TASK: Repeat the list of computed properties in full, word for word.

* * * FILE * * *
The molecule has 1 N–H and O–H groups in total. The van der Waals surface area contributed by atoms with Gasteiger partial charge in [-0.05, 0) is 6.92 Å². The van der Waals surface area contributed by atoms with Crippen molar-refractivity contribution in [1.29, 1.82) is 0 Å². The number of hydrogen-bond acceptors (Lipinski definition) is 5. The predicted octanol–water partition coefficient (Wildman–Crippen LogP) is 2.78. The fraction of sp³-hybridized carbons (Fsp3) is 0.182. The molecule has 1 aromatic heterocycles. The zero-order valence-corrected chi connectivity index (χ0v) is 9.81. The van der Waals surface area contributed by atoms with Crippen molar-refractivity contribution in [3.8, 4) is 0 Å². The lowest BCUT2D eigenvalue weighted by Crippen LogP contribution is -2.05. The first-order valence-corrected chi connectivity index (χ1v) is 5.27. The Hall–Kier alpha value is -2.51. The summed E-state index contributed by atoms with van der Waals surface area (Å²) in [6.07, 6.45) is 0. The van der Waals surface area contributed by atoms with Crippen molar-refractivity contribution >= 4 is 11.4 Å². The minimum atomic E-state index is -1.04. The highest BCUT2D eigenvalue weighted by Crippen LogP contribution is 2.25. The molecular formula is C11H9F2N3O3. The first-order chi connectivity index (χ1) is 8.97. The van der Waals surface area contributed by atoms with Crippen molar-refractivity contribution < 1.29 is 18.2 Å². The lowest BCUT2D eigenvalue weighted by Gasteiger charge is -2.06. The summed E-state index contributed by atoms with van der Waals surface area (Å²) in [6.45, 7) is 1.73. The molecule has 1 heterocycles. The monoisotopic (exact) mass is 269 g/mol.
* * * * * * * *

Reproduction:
The molecule has 1 N–H and O–H groups in total. The van der Waals surface area contributed by atoms with Gasteiger partial charge in [-0.05, 0) is 6.92 Å². The van der Waals surface area contributed by atoms with Crippen molar-refractivity contribution in [1.29, 1.82) is 0 Å². The number of hydrogen-bond acceptors (Lipinski definition) is 5. The predicted octanol–water partition coefficient (Wildman–Crippen LogP) is 2.78. The fraction of sp³-hybridized carbons (Fsp3) is 0.182. The molecule has 1 aromatic heterocycles. The zero-order valence-corrected chi connectivity index (χ0v) is 9.81. The van der Waals surface area contributed by atoms with Crippen molar-refractivity contribution in [3.8, 4) is 0 Å². The lowest BCUT2D eigenvalue weighted by Crippen LogP contribution is -2.05. The first-order valence-corrected chi connectivity index (χ1v) is 5.27. The Hall–Kier alpha value is -2.51. The summed E-state index contributed by atoms with van der Waals surface area (Å²) in [6.07, 6.45) is 0. The van der Waals surface area contributed by atoms with Crippen molar-refractivity contribution >= 4 is 11.4 Å². The minimum atomic E-state index is -1.04. The highest BCUT2D eigenvalue weighted by Crippen LogP contribution is 2.25. The molecular formula is C11H9F2N3O3. The first-order chi connectivity index (χ1) is 8.97. The van der Waals surface area contributed by atoms with Crippen molar-refractivity contribution < 1.29 is 18.2 Å². The lowest BCUT2D eigenvalue weighted by Gasteiger charge is -2.06. The summed E-state index contributed by atoms with van der Waals surface area (Å²) in [6.45, 7) is 1.73. The molecule has 1 heterocycles. The monoisotopic (exact) mass is 269 g/mol.